by John Mebberson
“I’m just a columnist for a newspaper,” says Richard Ackland, dangling a pair of tortoiseshell glasses from his hand. The accomplished journalist and lawyer may appear casual, assured and self-deprecating but throughout his career, he has worked to expose injustices within law and social policy.
Richard Ackland (pictured) received the prestigious Gold Walkley Award for Journalism in 1999 for investigating the now infamous cash-for-comment affair, concerning paid advertising in radio that was presented to sound like editorial commentary. His column in The Sydney Morning Herald continues to canvass important social issues. “I’ve tried to write on human rights issues and a lot of these things are quite dense,” he says. “Sooner or later people switch off if you keep on about refugees, rates of imprisonment or youth suicide. The Herald has been pretty good at allowing me to have that beat.”
Richard Ackland has been awarded the 2013 PEN/Keneally Award, announced at a special event marking The Day of the Imprisoned Writer on November 15. The award recognises achievement in promoting freedom of expression, international understanding and access to literature as expressed in the Charter of International PEN.
Growing up in Sydney’s eastern suburbs, he attended Cranbrook School before studying economics at the University of Sydney. “There were girls, coffee at Manning, all this stuff was just too much for a young beginner,” says Richard. “My girlfriend had been stolen from me by a journalist so I thought this journalism thing must have some pulling power.”
After a stint in the Naval Reserve to avoid getting his “arse shot off in Vietnam”, Richard began work at The Daily Telegraph, then owned by Frank Packer. Then, under Maxwell Newton, founding editor of The Australian, he gained further experience and soon moved to Canberra to cover the Whitlam administration.
“It was a fascinating time for journalism. You could be drunk on the floor and they were feeding the stories into you like a Strasbourg goose,” he says. “I was having lunch with a few journalists in the lobby,” he says, remembering the occasion in 1975, when “Laurie Oakes got a phone call and suddenly announced ‘Kerr’s sacked Whitlam!’ The place was in uproar.”
He was unhappy with the sordid affair that became known as the Dismissal. “That intensified my sense of legal injustice. It was a sneaky, underhand play by a few centrally located and incredibly in-the-know and powerful figures.”
Establishing the Law Press of Australia in 1986, now run from his office in Kent Street, Richard produces The Justinian, The Gazette of Law and Journalism and local news outlet, Postcode 2011. “The Justinian covers the interstices of the law, the dirty linen of the law a bit more closely,” he says, invoking the role of a journalist as the consummate outsider. “It only could be done by someone knocking on the door or pressing nose to the glass and trying to work out what’s going on.”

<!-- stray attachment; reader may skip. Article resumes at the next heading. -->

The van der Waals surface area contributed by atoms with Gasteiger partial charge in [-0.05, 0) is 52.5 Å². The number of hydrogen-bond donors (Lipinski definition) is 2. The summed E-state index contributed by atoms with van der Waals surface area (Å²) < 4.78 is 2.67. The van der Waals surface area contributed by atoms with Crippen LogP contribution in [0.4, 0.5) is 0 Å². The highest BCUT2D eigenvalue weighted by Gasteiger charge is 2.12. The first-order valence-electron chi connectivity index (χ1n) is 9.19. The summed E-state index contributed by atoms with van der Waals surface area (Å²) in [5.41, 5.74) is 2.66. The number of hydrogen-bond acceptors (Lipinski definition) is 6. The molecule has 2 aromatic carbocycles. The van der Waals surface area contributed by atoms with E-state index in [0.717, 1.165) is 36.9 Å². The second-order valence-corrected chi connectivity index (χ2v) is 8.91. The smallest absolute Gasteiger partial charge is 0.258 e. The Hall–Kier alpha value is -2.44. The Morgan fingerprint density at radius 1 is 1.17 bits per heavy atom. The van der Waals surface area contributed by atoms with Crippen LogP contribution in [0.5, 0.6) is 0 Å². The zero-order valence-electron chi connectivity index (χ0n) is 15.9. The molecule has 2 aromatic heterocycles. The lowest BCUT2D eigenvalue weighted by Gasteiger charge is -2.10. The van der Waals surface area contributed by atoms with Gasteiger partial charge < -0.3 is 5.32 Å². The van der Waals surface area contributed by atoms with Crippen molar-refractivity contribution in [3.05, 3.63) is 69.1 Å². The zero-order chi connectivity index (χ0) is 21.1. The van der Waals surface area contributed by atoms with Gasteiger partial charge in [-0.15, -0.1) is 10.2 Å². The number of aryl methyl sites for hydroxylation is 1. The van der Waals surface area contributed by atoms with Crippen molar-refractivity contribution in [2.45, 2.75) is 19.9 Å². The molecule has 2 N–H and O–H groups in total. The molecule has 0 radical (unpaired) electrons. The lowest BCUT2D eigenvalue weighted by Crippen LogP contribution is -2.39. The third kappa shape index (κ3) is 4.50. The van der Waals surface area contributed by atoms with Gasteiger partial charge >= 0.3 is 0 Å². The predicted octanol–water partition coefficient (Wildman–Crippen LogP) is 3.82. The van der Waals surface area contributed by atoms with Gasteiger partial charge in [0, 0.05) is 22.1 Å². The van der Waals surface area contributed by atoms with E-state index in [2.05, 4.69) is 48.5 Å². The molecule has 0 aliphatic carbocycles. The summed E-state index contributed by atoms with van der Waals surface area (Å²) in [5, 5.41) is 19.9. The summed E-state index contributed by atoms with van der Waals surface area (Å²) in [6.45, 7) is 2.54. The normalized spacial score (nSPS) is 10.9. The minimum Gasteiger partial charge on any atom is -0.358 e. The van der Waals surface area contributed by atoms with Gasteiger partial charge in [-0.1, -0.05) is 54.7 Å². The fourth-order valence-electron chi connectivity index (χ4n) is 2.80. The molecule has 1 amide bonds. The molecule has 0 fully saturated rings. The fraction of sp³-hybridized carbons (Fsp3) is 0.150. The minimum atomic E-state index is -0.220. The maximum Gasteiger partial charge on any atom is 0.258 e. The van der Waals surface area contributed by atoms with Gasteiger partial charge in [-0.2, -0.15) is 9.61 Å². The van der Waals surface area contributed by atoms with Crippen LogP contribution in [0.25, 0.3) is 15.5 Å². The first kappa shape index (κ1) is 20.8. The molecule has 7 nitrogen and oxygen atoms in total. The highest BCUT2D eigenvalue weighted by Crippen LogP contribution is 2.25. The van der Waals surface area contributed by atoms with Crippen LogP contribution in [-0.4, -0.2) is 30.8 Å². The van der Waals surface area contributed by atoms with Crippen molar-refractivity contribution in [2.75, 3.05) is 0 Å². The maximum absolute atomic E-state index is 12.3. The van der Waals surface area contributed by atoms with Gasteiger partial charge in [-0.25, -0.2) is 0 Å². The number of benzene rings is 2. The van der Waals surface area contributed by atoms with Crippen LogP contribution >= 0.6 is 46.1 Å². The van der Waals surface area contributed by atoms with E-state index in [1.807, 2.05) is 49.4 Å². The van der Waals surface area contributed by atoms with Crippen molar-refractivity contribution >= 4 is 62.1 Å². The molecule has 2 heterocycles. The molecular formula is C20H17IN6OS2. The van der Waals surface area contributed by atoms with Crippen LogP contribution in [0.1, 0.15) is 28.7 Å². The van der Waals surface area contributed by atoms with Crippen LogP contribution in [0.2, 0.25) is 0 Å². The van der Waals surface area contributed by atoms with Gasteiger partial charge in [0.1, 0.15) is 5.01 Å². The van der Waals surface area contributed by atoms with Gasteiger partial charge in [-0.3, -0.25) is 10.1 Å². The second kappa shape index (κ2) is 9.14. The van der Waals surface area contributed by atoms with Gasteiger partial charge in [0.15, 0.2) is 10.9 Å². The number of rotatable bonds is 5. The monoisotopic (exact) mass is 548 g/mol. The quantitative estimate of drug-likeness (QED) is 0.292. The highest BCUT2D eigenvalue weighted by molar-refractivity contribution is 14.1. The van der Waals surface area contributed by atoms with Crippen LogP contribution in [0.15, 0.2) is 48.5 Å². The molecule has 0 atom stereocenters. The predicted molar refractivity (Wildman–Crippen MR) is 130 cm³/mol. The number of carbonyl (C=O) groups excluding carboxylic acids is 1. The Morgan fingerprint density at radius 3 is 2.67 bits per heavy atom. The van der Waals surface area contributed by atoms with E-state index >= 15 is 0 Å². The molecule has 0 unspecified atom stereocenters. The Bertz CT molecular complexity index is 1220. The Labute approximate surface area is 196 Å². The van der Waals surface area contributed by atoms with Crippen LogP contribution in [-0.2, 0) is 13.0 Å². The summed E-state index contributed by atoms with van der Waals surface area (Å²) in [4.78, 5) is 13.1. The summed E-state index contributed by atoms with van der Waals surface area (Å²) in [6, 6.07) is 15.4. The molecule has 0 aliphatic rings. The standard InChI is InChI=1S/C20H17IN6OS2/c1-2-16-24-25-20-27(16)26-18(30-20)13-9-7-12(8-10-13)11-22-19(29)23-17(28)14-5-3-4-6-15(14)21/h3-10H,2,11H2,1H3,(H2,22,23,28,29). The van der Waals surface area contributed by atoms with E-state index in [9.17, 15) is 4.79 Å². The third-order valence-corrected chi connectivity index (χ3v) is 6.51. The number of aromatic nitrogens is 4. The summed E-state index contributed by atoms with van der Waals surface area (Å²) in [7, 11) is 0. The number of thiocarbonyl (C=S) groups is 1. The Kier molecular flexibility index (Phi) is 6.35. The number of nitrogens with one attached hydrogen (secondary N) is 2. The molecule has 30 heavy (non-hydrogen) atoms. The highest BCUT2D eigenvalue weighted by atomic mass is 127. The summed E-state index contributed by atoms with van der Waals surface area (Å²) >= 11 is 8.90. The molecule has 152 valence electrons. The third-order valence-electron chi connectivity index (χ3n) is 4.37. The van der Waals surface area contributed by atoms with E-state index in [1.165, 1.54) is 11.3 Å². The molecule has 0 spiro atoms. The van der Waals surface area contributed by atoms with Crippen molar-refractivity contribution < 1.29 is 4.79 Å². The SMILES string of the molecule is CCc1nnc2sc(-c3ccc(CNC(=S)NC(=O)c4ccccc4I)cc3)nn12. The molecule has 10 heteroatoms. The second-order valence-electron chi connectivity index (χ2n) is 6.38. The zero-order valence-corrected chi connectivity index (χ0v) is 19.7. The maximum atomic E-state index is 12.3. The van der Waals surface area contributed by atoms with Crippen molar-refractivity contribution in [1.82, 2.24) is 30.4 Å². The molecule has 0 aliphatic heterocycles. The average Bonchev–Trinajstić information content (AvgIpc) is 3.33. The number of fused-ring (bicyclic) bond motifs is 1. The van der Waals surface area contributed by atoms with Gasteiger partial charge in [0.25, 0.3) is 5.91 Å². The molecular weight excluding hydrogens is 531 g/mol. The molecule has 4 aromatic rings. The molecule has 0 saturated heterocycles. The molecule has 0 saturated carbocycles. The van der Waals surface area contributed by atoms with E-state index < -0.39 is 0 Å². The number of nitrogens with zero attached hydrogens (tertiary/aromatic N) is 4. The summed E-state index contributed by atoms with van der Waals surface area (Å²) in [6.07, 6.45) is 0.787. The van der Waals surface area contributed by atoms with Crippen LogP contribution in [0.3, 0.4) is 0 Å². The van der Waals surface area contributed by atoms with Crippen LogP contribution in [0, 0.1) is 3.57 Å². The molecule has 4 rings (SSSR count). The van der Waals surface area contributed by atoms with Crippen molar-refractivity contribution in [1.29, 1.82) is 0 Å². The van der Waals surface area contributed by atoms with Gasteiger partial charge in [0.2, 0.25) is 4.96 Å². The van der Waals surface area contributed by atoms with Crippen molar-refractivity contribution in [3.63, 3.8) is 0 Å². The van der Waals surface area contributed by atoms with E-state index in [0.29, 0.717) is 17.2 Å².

He began his radio and television broadcasting career with announcing roles at ABC Radio National’s current affairs programs Late Night Live, Daybreak and his first foray, The Law Report. “I had no skills at all doing radio,” he says. “I stitched together a program and did a few interviews. It was simple stuff.”
A memento of the Gold Walkley he won with Media Watch colleagues Deborah Richards and Ann Connolly for their expose on cash-for-comment affair is a framed newspaper front page hanging above the bookshelf in his office.
“That was our golden moment,” he says, recalling the time when a contract was discovered between radio host John Laws and the Australian banking lobby. “Most journalism doesn’t make a difference, but sometimes it does. It was an examination of something that was underhand and corrupt.“
The investigation resulted in far-reaching changes to the law and a greater awareness of the media ethics. “It was a bit of a wake-up call. It was rife. All the underpinning was floating on payola and plugola.”
Richard screws up his face when asked about the state of media today.
“It has changed. Because of the reduction of journalists for economic reasons, the pressure is on to produce more with less, and to feed the beast more rapidly.”
“There’s a processing role that is fine and important,” he says, referring to how news is reported. “Then there’s the next step up that is a more specialised, focused and analytical function. There are people with precise rounds that they’ve honed, with wonderful contacts, and they bring a richness that a daily reporter doesn’t necessarily bring.”
The father of three says he is still learning the craft and, with age and experience, has come confidence. “Max Newton had always said try and be your own boss. Don’t always work for the man. Try and create something.
“I like being independent. I like being outside it all a bit. I’ll just keep on developing the skills and I don’t think you ever stop that. It’s basically silly little me sitting in a corner.” Not silly at all.
The biennial PEN/Keneally Award was established in 2004 in honour of author Thomas Keneally AO for his lifetime commitment to the values of PEN. The Award is made possible through the generosity of Mr Keneally and Random House Australia.